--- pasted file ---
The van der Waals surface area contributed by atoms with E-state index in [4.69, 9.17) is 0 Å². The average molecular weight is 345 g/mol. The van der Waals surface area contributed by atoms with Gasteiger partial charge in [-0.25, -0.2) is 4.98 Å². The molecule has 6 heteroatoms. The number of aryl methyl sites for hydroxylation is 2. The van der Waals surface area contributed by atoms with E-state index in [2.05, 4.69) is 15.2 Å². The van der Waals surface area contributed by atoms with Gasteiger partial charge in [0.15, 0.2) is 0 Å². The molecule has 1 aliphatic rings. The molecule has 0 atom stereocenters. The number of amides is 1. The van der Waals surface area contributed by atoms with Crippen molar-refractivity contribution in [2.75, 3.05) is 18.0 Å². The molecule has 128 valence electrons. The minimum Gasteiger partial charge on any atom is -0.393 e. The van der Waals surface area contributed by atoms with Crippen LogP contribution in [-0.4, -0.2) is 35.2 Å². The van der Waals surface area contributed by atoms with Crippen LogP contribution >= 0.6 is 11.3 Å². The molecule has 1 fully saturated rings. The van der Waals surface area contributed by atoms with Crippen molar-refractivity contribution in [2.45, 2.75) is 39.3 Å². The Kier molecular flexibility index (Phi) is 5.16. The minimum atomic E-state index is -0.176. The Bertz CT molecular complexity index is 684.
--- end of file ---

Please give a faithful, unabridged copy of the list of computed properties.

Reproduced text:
The van der Waals surface area contributed by atoms with E-state index in [4.69, 9.17) is 0 Å². The average molecular weight is 345 g/mol. The van der Waals surface area contributed by atoms with Gasteiger partial charge in [-0.25, -0.2) is 4.98 Å². The molecule has 6 heteroatoms. The number of aryl methyl sites for hydroxylation is 2. The van der Waals surface area contributed by atoms with E-state index in [2.05, 4.69) is 15.2 Å². The van der Waals surface area contributed by atoms with Gasteiger partial charge in [0.15, 0.2) is 0 Å². The molecule has 1 aliphatic rings. The molecule has 0 atom stereocenters. The number of amides is 1. The van der Waals surface area contributed by atoms with Crippen molar-refractivity contribution in [2.75, 3.05) is 18.0 Å². The molecule has 128 valence electrons. The minimum Gasteiger partial charge on any atom is -0.393 e. The van der Waals surface area contributed by atoms with Crippen LogP contribution in [-0.4, -0.2) is 35.2 Å². The van der Waals surface area contributed by atoms with Crippen LogP contribution >= 0.6 is 11.3 Å². The molecule has 1 fully saturated rings. The van der Waals surface area contributed by atoms with Crippen molar-refractivity contribution in [2.45, 2.75) is 39.3 Å². The Kier molecular flexibility index (Phi) is 5.16. The minimum atomic E-state index is -0.176. The Bertz CT molecular complexity index is 684.